The Induction Cooking Forum was organised by CESA, the Catering Equipment Suppliers Association, in association with the British Hospitality Association (BHA) and Caterer & Hotelkeeper magazine.
Opening speaker Lucy Johnson’s work on the Sustainable Energy Using Products policy allowed her to give the Forum a comprehensive overview of DEFRA’s approach to the Ecodesign and Energy Labelling directives. Hailing energy efficiency as the UK’s “biggest energy resource,” she underlined the importance of induction cooking equipment within the foodservice sector – DEFRA’s own studies suggest that it offers potential energy savings of from 50% to 86% in the commercial kitchen.
Hayden Groves left delegates in no doubt about his passion for induction cooking. The Lloyds building has four very different catering outlets - a cafe, staff canteen, directors dining and wine bar. All use induction in a variety of formats: plug and play counter top units, which are also ideal for theatre cooking front of house, hard-wired drop ins and a suite in the main kitchen. For him induction offers a huge range of benefits, including flexibility, power, accuracy and ease of cleaning. “It’
Induction cooking offers caterers the opportunity to innovate to reduce energy costs, according to Al-Karim Govindji, Technology Acceleration Manager with the Carbon Trust. One of the Trust’s key findings has been that best practice can deliver huge energy savings – and that the catering industry is lagging behind. More needs to be done to encourage foodservice professionals to invest in energy saving technologies, from low energy lights to heat exchangers to induction hobs. He regretted the serious lack of data on energy consumption within the catering sector and he called on the market to think about innovation in cooking.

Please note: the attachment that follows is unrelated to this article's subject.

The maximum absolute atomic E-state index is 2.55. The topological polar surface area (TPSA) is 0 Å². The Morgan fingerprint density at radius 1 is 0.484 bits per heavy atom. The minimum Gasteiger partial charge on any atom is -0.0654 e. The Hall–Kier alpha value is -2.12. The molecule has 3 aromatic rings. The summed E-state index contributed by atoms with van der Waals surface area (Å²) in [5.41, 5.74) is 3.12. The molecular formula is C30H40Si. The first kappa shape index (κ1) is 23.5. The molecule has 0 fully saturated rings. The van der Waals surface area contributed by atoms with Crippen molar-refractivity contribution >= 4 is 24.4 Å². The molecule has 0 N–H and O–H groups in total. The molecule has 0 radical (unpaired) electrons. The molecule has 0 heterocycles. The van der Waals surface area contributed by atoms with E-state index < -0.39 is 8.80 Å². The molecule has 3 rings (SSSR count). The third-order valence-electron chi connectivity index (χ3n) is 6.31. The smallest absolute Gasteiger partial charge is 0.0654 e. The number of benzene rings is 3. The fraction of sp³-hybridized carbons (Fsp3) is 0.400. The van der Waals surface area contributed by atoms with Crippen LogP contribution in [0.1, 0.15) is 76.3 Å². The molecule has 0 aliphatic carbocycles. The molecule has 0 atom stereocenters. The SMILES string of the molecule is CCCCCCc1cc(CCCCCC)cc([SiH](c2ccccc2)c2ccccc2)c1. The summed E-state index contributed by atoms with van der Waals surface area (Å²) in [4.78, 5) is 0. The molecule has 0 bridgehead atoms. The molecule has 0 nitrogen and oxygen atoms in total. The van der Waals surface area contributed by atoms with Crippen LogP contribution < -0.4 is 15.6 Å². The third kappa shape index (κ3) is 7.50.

As Chair of the CESA Induction Equipment Group, Steve Hobbs was well placed to give an overview of the technology and to ‘bust a few myths’. His presentation covered the technology’s history, how it works, its benefits and its future. Far from being ‘new’, induction was discovered by Michael Faraday in the 1840s and, Hobbs emphasised, despite appearances the process is not magic, it is basic physics. When it was first introduced to the catering sector, in the 1970s and 1980s, induction had the reputation for being expensive and unreliable. The technology has improved, costs are dropping and these days reliability is no longer an issue. As for the future, the technology is already available for a huge range of applications, from plug and play countertop units to production suites – induction equipment will get smaller, lighter, more powerful, less expensive. And as chefs and designers develop new food and kitchen concepts, induction manufacturers are in a position to develop products to meet their needs.
Once you chosen your induction hob don’t leave choosing your cookware to the last minute. That was the warning from the Forum’s final speaker, Maurits Demeyere, senior president of Demeyere Cookware. He has been involved in developing induction cookware since the 1970s and was able to give the Forum a complete survey of the pros and cons of the various choices available. For example, magnetic (18/0) stainless steel may be perfect for fast boiling of water, but it can be a bad cooking choice, as it can lead to product sticking or burning. “You can have a fantastic induction unit, but without the right cookware you won’t get the best performance,”
Drawing the Forum to a close, CESA director Keith Warren spoke of the “significant opportunities”
Headline Induction Benefits
• 90% energy efficient (compared to 50 – 60% for gas or electric)
• Easy to clean
Forum Exhibitors included:
Exclusive Ranges / Menu System
Manitowoc Foodservice UK
MCS Technical Products / CookTek
Signature FSE / Adventys
CESA has produced an Induction Cooking Equipment Guide. It is available to download as a PDF from http://www.cesa.org.uk/
The Catering Equipment Suppliers Association (CESA) is the authoritative voice of the catering equipment industry, representing over 150 companies who supply, service and maintain all types of commercial catering equipment - from utensils to full kitchen schemes. For more information on CESA visit http://www.cesa.org.uk
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